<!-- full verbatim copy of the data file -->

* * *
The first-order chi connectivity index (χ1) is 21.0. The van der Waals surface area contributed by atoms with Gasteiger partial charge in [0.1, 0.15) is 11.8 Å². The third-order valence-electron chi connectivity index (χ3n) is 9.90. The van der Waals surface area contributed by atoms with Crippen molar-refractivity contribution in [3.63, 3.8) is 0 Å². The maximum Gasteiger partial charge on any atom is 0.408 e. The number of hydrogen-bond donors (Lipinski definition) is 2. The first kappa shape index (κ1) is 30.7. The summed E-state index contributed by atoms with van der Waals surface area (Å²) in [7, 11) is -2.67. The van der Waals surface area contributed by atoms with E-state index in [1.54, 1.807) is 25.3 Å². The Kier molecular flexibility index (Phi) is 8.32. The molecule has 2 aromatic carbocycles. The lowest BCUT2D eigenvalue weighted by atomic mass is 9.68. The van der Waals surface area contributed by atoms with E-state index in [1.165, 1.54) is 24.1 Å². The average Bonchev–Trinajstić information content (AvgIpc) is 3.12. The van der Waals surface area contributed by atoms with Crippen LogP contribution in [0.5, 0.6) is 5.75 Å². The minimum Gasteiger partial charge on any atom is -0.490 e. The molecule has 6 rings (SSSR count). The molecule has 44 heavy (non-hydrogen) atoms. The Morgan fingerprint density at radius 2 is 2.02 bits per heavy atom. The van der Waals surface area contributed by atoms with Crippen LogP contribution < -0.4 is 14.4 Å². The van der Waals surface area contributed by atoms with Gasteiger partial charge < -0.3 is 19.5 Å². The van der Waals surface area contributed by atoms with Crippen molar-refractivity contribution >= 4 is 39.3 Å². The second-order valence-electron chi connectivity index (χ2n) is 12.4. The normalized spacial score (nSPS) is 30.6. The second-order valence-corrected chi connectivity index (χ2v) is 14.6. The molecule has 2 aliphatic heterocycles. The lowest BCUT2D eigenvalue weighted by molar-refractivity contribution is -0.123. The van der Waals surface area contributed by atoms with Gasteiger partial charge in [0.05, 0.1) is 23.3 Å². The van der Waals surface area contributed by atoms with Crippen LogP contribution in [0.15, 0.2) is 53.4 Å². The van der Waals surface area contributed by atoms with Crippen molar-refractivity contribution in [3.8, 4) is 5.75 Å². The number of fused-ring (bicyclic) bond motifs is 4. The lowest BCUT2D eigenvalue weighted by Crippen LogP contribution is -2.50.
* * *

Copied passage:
The first-order chi connectivity index (χ1) is 21.0. The van der Waals surface area contributed by atoms with Gasteiger partial charge in [0.1, 0.15) is 11.8 Å². The third-order valence-electron chi connectivity index (χ3n) is 9.90. The van der Waals surface area contributed by atoms with Crippen molar-refractivity contribution in [3.63, 3.8) is 0 Å². The maximum Gasteiger partial charge on any atom is 0.408 e. The number of hydrogen-bond donors (Lipinski definition) is 2. The first kappa shape index (κ1) is 30.7. The summed E-state index contributed by atoms with van der Waals surface area (Å²) in [7, 11) is -2.67. The van der Waals surface area contributed by atoms with E-state index in [1.54, 1.807) is 25.3 Å². The Kier molecular flexibility index (Phi) is 8.32. The molecule has 2 aromatic carbocycles. The lowest BCUT2D eigenvalue weighted by atomic mass is 9.68. The van der Waals surface area contributed by atoms with E-state index in [1.165, 1.54) is 24.1 Å². The average Bonchev–Trinajstić information content (AvgIpc) is 3.12. The van der Waals surface area contributed by atoms with Crippen LogP contribution in [0.5, 0.6) is 5.75 Å². The minimum Gasteiger partial charge on any atom is -0.490 e. The molecule has 6 rings (SSSR count). The molecule has 44 heavy (non-hydrogen) atoms. The Morgan fingerprint density at radius 2 is 2.02 bits per heavy atom. The van der Waals surface area contributed by atoms with Crippen LogP contribution < -0.4 is 14.4 Å². The van der Waals surface area contributed by atoms with Gasteiger partial charge < -0.3 is 19.5 Å². The van der Waals surface area contributed by atoms with Crippen molar-refractivity contribution >= 4 is 39.3 Å². The second-order valence-electron chi connectivity index (χ2n) is 12.4. The normalized spacial score (nSPS) is 30.6. The second-order valence-corrected chi connectivity index (χ2v) is 14.6. The molecule has 2 aliphatic heterocycles. The lowest BCUT2D eigenvalue weighted by molar-refractivity contribution is -0.123. The van der Waals surface area contributed by atoms with Gasteiger partial charge in [0.05, 0.1) is 23.3 Å². The van der Waals surface area contributed by atoms with Crippen LogP contribution in [0.15, 0.2) is 53.4 Å². The van der Waals surface area contributed by atoms with Crippen molar-refractivity contribution in [3.8, 4) is 5.75 Å². The number of fused-ring (bicyclic) bond motifs is 4. The lowest BCUT2D eigenvalue weighted by Crippen LogP contribution is -2.50.